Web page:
- The Washington Times - Monday, August 28, 2000

RICHMOND A barrage of radio advertising, "Buckle Up Now" banners in the median and aggressive police enforcement will get more Virginians to wear seat belts, a state pilot program has found.

Preliminary figures released last week show that 80 percent of drivers in Charlottesville, where the program was tested, are wearing seat belts, compared with 65 percent in July before the campaigning there began.

Officials in charge of the program hope that its success will translate into enough funding to make grants available to other Virginia localities that want to try the program.

"We were testing the theory that paid radio ads and enforcement can raise the safety-belt compliance rate," said Nancy Rodrigues, executive director of Drive Smart Virginia, a nonprofit organization in Glen Allen. "Many communities are interested, but we won't know until the fall, when Congress appropriates the money."

Drive Smart, which is financed mainly by insurance companies, is sponsoring the program on behalf of the state Department of Motor Vehicles (DMV), Miss Rodrigues said. Eventual funding, however, will be made available to the department by the National Highway Traffic Safety Administration.

"Motor-vehicle crashes remain the No. 1 injury-related death in Virginia for children," said Miss Rodrigues. "And 60 [percent] to 70 percent of victims of fatal accidents are not buckled."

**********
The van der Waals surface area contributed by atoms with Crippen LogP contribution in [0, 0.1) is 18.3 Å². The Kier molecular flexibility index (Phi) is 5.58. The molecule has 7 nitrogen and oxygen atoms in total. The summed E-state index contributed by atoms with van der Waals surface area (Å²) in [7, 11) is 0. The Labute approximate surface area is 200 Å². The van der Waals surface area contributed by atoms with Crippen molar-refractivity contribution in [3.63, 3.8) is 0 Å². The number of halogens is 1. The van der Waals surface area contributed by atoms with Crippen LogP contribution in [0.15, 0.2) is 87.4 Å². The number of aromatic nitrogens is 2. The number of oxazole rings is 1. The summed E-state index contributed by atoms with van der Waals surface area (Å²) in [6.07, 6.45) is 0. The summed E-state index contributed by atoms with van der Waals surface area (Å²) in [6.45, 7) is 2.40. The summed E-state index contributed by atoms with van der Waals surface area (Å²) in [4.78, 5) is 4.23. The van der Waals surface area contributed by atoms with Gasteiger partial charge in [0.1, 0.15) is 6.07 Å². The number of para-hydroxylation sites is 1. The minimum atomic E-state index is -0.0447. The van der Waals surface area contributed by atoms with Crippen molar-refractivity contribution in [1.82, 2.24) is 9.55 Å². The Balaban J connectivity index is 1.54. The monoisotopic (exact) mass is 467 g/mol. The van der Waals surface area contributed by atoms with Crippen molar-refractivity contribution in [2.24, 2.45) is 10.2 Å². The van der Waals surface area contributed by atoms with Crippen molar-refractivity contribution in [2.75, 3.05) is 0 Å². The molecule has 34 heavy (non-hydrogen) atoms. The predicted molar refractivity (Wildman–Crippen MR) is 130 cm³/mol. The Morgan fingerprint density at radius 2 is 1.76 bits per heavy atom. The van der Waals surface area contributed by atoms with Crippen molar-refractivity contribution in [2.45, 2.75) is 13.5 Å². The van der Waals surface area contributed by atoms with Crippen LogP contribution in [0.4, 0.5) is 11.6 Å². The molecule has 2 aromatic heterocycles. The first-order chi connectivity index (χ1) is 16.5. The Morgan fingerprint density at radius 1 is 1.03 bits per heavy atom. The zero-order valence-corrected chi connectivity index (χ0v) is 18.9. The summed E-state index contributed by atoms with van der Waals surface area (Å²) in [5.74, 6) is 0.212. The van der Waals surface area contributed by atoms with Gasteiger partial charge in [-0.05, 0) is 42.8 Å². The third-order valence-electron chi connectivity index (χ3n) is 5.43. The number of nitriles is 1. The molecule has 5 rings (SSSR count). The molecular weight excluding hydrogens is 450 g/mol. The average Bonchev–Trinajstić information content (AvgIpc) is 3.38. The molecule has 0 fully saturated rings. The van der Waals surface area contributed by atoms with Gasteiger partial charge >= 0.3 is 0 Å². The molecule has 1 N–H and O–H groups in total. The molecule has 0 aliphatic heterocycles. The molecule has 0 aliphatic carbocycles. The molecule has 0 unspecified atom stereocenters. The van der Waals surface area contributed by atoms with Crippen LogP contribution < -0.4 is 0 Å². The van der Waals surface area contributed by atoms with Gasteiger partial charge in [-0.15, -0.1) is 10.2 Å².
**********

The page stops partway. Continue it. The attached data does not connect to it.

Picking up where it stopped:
Miss Rodrigues said Drive Smart picked Charlottesville because its safety-belt compliance average was slightly lower than the state's 70 percent, because radio ads there are relatively inexpensive and because the city's residents listen mainly to the local radio stations.

Drive Smart surveyed drivers in Charlottesville in May and July, and again last week, after the three-week-long Buckle Up campaign, when they noticed the 15 percent jump in compliance.

Officials expect Charlottesville's compliance rates to drop a bit once the campaign is over, as was the case for a similar pilot program several years ago in Elmira, N.Y.

As of Sunday, police officers in Charlottesville had handed out more than 100 tickets for seat-belt infractions since the program started Aug. 1 an average of five tickets a day, compared with the city's normal average of five tickets a week, officials said.

In Virginia, there is what is known as secondary enforcement, which means police cannot pull drivers over because they are not wearing seat belts. They can, however, hand out tickets to such drivers once they have been stopped for other infractions.

When children under 16 are not buckled, however, officers can pull the vehicle over.

In some cases, police officers stood in the median carrying large signs that read "Buckle Up," and pointing warning fingers at drivers they saw who were not wearing a seat belt.

"Programs like this are probably the easiest way to get primary enforcement," Charlottesville Mayor J. Blake Caravati said. He added that he would like the city to apply for another grant next year if the money comes through.

Nonuse of seat belts, he acknowledged, is one of his pet peeves.

"If I pull up at a light and see a mother with the car full of kids who are not wearing a seat belt, I'll say something," Mr. Caravati said.

The city received a $300,000 grant from the DMV to pay for about 3,200 ads warning of the strict enforcement, police officers' overtime and the banners, said Police Chief J.W. "Buddy" Rittenhouse.

"I plan to go around Virginia to talk to other jurisdictions about this," an enthusiastic Chief Rittenhouse said.

The ads will run until the end of the month, Miss Rodrigues said.

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